Slow Cooker Jjim Dak (or dak jjim), aka Korean braised chicken

Last night I experimented with jjim dak cooked in the slow cooker and I’m so pleased with the results that I had to share the recipe. I started with the recipe from Hyosun at Eating and Living. This is my “go to” site for Korean recipes and I haven’t been disappointed yet. I used her ingredient list, but changed the amounts slightly. You’ll find Hyosun’s recipe here: (http://eatingandliving.blogspot.com/2011/02/jjimdakdakjjim-korean-style-braised.html) Here’s the recipe as I’ve adapted it for the slow cooker.

Ingredients:

3 medium to large boneless chicken breasts (I used frozen ones)
2 small to medium potatoes, peeled and cubed
8 -10 baby carrots, cut into thirds
1/2 large onion

Added at the end:
3 ounces starch noodles (aka, cellophane noodles or sweet potato noodles; the ones used in jap chae)
2 green onions, diced

The original recipe calls for: 3 -4 mushroom caps (shiitake, white, or baby bella), 3 – 4 dried whole red chili peppers (optional), and 1 – 2 green chili peppers or jalapenos (optional). But I omitted these based on my family’s tastes.

Sauce:
4-5 garlic cloves, minced (I used the equivalent of minced garlic)
1 teaspoon grated ginger
1/3 cup plus 2 Tbs. soy sauce (preferably dark)
2 tablespoons dark brown sugar
2 tablespoons rice wine (or mirin)
1/4 teaspoon pepper
2-1/2 cups water

Added at the end:
2 tablespoons corn syrup (I’ll likely reduce to 1 Tb. next time)
2 teaspoons sesame oil
1 teaspoon sesame seeds

Put the chicken breasts into the slow cooker and cover with potatoes, carrots, and onions. Then add in the first eight ingredients in the sauce list. Cook on high for between four and five hours.

Four hours later, you’ll need to remove the chicken, which should be super tender, shred it, and return it to the slow cooker. Next you need to add the last three sauce ingredients and the noodles. The noodles should soak up most of the water left in the slow cooker. Once the noodles are tender, serve in bowls and garnish with green onions.

It was so yummy! And our exchange student said it tasted like the jjim dak she’s had in Korea, which is the best endorsement I can get. I love Korean recipes in the slow cooker since I rely on it a lot these days. I hope your family enjoys it too.

Gungjung Tteokbokki, New and Improved

So awhile back I posted a recipe for gungjung tteokbokki (궁중떡볶이), which is a favorite in our house. Gungjung tteokbokki is the palace version of this dish, which is now more famous for being spicy than savory. Spicy isn’t tolerated so well in our house yet (our son’s only 5) so this non-spicy works great for us. And the original recipe I’ve used for more than a year was good enough until a month or so ago the PTA at our Korean school made the dish. Suddenly my gungjung tteokbokki paled in comparison.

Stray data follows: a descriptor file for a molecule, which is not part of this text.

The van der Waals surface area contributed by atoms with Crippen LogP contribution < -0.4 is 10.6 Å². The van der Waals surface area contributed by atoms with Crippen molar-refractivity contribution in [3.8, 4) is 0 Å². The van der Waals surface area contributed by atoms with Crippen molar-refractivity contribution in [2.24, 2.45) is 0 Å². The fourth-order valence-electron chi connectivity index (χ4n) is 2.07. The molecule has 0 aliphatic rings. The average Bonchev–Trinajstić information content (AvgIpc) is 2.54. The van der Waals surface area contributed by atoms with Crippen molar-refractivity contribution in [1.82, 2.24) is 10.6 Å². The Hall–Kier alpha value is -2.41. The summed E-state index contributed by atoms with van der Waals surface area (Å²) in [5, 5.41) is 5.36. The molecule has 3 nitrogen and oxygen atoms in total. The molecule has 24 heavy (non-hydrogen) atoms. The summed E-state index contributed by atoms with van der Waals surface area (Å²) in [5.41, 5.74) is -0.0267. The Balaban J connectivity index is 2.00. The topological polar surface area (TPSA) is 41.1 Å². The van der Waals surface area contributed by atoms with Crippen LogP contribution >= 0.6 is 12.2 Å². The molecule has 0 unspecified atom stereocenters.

In fact, their version was soooooo good that I asked the PTA president for the recipe. As expected, I received this description “put a little oil, garlic, soy sauce and sesame oil in a pan…”–aren’t Korean cooks famous for winging it (or maybe that’s just great cooks in general). So while my cooking has improved immensely in the last few years, I’m still not really comfortable making a new recipe without knowing the amounts to use. But at least now I knew what ingredients I should be looking for in a recipe.

A few nights ago, I finally had the opportunity to try a version of the PTA’s gungjung tteokbokki. I based my recipe off this video from the Jeonju University food service department, http://www.youtube.com/watch?v=ibB-sf8HlFc, but as usual I tweaked it some. Mainly I tripled the recipe from what is on the video. They use only 20 pieces of tteok (rice cake); I used a 2 pound bag. But I didn’t triple the sugar because they just seemed like too much. My version is listed below.

I cooked this while the kids were at taekwondo and when they came home they were amazed by the smell. Then I think these two kids ended up eating at least a pound of the tteok all by themselves. I was hailed as a great cook, as good as our exchange student’s grandmother (which I doubt, but it was sweet of her to say). I hope your family enjoys it as much as mine did.

Gungjung Tteokbokki, 2 Thumbs Up Version
In a large bowl mix:
9 Tbs. soy sauce
3 Tbs. sugar
3 Tbs. garlic, minced
3 tsp. sesame oil
pinch of pepper
pinch of sesame seeds
1 1/2 c. water
Stir together well; add in tteok, stir until well coated. Let sit for 30 minutes.

In a medium bowl, mix together:
1 1/2 Tbs. soy sauce
1/2 Tbs. sugar
1/2 Tbs. garlic
1/2 tsp. sesame oil
pinch of both pepper and sesame seeds
1/4 c. water
Stir until mixed together well, then add 1/2 pound to 1 pound of ground beef (what I used) or sirloin strips, thinly sliced. Again, mix up until meat is well coated. Let sit for at least 10 minutes.

Slice one medium carrot, 1/2 large onion, and two green onions.

Once meat has marinated for at least 1o minutes, add meat and its sauce to a preheated pan. Once it’s begins to boil, add in carrot, onion, tteok, and sauce tteok has been in. Boil, covered, until tteok are soft and liquid is reduced by about half. Add green onions and cook for another minute or so.

Serve.

2 pound bag tteok, cylinder shaped

Muk (묵)

Sorry for the absence of late. Our lives have become crazy with the addition of an exchange student, school starting, and me temporarily returning to work. All good things, but still keeping us very busy. Anyway, back to the topic–muk (묵).

Our exchange student is from South Korea so we’ve recently been out a couple of times to our local Korean restaurants. And our son has developed a love of a certain banchan that looks like gelatin. I think we’d asked what it was once, but had forgotten so our exchange student reminded us. It’s muk!

There are several different types of muk each made from a different type of powder, but our son loves nokdumuk (녹두묵), which is clear and made with mung bean powder then seasoned with soy sauce and sesame oil.